“Anything For You” really showed off the Beatles inspiration that was at the heart of Blade’s early musical influence, with harmonies and vocal style that would make you swear that George Harrison was singing on this track.

Songs cover a range of AOR styles from the ‘70s and ‘80s, but Blades applies modern production values with big guitar tones, dry vocals (compared to the ‘80s reverb wash), and clever vocal lines that show the man hasn’t remained lost in time. Did we say this CD rocks? OK.

Get through a few more songs and you land on “Rise and Shine,” a tune that starts out with you saying, “Wow, I didn’t know Jack was into Seattle-style alternative rock?” and by chorus time, the tune transforms into a KISS-meets-Skynrd anthem that has you pumping your fist in the air. Did we say this CD rocks?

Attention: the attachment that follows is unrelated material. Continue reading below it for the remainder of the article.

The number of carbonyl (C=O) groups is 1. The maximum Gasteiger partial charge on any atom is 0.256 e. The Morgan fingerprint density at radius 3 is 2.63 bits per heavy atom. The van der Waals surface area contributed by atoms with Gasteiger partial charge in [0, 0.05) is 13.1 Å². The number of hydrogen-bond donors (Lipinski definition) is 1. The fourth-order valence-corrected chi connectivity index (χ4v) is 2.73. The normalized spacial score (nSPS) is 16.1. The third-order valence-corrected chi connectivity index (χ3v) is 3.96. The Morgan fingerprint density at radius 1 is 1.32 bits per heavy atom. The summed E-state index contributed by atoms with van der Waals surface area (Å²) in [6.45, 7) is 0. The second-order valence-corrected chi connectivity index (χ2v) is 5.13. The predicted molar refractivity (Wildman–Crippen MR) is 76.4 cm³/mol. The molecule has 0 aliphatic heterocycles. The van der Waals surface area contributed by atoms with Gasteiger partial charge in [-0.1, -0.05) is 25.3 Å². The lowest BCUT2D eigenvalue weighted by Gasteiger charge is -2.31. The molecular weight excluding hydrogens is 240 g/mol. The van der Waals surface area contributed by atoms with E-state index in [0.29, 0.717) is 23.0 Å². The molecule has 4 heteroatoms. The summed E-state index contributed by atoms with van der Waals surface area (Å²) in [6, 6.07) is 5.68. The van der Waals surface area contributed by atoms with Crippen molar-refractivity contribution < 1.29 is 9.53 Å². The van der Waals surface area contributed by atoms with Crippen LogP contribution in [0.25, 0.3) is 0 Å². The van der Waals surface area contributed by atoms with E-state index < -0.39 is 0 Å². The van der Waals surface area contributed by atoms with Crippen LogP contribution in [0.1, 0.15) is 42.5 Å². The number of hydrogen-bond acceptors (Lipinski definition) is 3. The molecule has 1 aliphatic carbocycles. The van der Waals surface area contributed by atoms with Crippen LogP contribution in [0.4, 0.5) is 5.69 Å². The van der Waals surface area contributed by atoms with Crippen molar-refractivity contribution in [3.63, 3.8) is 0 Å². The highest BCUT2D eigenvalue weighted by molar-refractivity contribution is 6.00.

Featuring a collection of stellar musicians including Night Ranger bandmates Brad Gillis, Kelly Keagy, Joel Hoekstra and Eric Levy, and a guest appearance by Cheap Trick’s Robin Zander, the playing is top flight througout.

You need to check this CD out. If you have any hope of writing songs that harness the power of a good AOR vibe, there is so much to be learned here that this CD just can’t be ignored.

— SK
 
Early Rise —What If
Early Rise, What If
Genre:
Hard Rock
Bottom
Line:

An adrenaline rush wrapped in solid musicianship, strong songwriting, and smooth production.

Musicianship: 3.5
Songwriting: 3.5
Production & Engineering: 3.5
Vibe: 3.5
Overall Rating: 3.5 Stars 3.5